We Pinoys don't seem to be so good at remembering. Especially when it comes to calamities. Sure, it's understandable: we celebrate Christmas like sailors on malt liquor and meth. But volcanic eruptions, floods, earthquakes, and fires, we're not too nuts about recollecting. And why should we, right? What's the use of evoking the images of ugliness past?
It's a few days before the first anniversary of what seemed like the worst--next to the Arroyo presidency--disaster to hit us in recent memory. But, with the exception of a few Pasig and Marikina residents who plan on a symbolic tree-planting along the riverbanks, we don't really have much going in terms of remembering Ondoy. I think we should. Doing so shows how cognizant we are of the devastation and what it truly means--or at least we think, but that's better than going on as if nothing happened. To remember means to accept that things will never be the same again, that changes must be made about the way we live our lives. I remember, and here's what I learned:
Government can't save you. It's not that the people in government are bad or incompetent. Maybe they're just too busy saving other people elsewhere. That's right. They must be saving someone else. Just not you. The sooner you accept this, the easier life will be.
But friends will rush to your aid. And all it takes is just one text message, just before the phone lines get messed up. Some of them--like Gang Badoy--are brilliant enough to know that after the clean, dry clothes, and hot tower, people are going to want a BIG drink. I.e. a liter of Scotch whisky, several boxes of beer, and enough cigarettes to send Noynoy Aquino to an early grave. Throw in a nice packet of sleeping pills and sedatives and you've got a nice, dry, little party inside your head--and everyone's invited. Friends like Leni will bring a large platter of her husband Wilbert's special caldereta. Goo-goo will cook a tray of adobo (so good your other visitors will want to partake of it, too). Erwin Romulo will wisely offer a wallet-ful of documentary DVDs (which you can't really watch till the electricity comes back).
There is nothing like alcohol to help deal with the absurd. You've carried everything--important furniture and appliances and pets--to safety. Now you're in a state of relative protection and dryness. You wait for the water to subside. You wait. And wait. And wait. There is much water outside, but you are thirsty. What's a man to do? Tranquilizers and anti-depressants don't count as they completely distort your sensory perceptions and impair your motor skills, which you'll need when the ugly part comes: cleaning up shit the day after.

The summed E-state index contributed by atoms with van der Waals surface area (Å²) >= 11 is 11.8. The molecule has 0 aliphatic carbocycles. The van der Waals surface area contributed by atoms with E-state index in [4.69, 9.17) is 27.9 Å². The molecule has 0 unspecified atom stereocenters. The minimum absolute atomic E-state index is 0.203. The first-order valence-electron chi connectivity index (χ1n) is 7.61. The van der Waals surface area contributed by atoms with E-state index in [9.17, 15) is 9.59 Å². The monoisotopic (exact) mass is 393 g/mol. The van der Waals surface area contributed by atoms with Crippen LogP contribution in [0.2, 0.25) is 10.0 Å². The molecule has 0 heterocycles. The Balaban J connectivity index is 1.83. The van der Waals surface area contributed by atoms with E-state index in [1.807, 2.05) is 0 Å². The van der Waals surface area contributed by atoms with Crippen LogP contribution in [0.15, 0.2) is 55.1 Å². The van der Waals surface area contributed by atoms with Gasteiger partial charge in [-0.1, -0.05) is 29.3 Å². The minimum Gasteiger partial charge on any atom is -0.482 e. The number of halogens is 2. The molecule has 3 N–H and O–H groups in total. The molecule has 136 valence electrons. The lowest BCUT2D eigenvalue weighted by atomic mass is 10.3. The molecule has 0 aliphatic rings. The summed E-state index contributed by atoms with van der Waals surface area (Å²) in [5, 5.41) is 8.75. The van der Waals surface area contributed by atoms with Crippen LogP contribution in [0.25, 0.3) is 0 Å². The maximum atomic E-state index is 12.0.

Transistor radio is king. In times of crisis, it laughs in the face of your iPhone, iPod, iPad, and all the other overpriced i's that Steve Jobs could ever think of. All you need is a pair of AA batteries. Now, pray that there are enough supplies at 7-Eleven.
Be thankful for what you still have. You can bitch about that busted Mac laptop, that new flat screen TV, those shelves and shelves of antique books, those shoes, old photographs from childhood, that car. But at least you still have a house. And that you're still alive. At least you're not balancing on detritus sweeping away on the Marikina River. At least you don't have to fall in line for clean water. At least you have money for clean water. I could recite an entire litany of personal woes--but mostly they're nothing a mechanic, a carpenter, and a trip to the mall couldn't fix (except maybe for rare vinyl LPs and books the sight of which is enough to make a grown nerd cry). Compared to the residents of Provident Village, Pasig, and Rizal, what happened to Bignay St. in Project 2, Quezon City was a picnic.
Pets can float. Dogs, in fact, are better swimmers than all of us. I don't really know about cats. Maybe their Imperial Highnesses can take care of themselves. But why would you want to wait for such situation to happen? Transfer Bantay and Muning to higher ground at the first threat of flooding. Well, Muning can take care of herself, with her fierce sense of independence and her nine lives.
We never really learn our lesson. They say it's a coping mechanism. That our refusal to seriously commit anything to memory is a way of avoiding pain. This, we're really good at especially when we whip out our secret weapon: gallows humor, or comedy that makes light of death and other morbidly serious matters. Makes sense, but does little to stop the same anguish from ever happening again. Calamities and harrowing incidents seem to simply skim off our cultural radar. After a couple of months, they just float away into a distant haze. Even our literature--whatever that means--does not really provide significant documentation on natural disasters (maybe even man-made). That's because most of our novels and short stories have are populated by sad middle-class characters in graduate-school writing programs. We're a land of typhoons, but being concerned with the weather doesn't really seem to be part of our culture. Sure, we have weather reports on the primetime news. But do you think people really understand Kim Atienza? Or do you think people just wait for him to show another exotic animal? PAGASA has expressed intention to reconsider the technical, if occult, terms it uses for forecasting (whether English or Filipino), which sounds as if they never changed since the days of Amado Pineda. Ah, PAGASA, whom the president will blame for inaccurate weather predictions. But that's like yelling at the maid over how filthy your house is without even giving her a broom. Who cares about a clean government, the respect for human rights, social justice and all that crap if everything can be wiped out by just one big-ass rainfall?
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Artwork by Warren Espejo.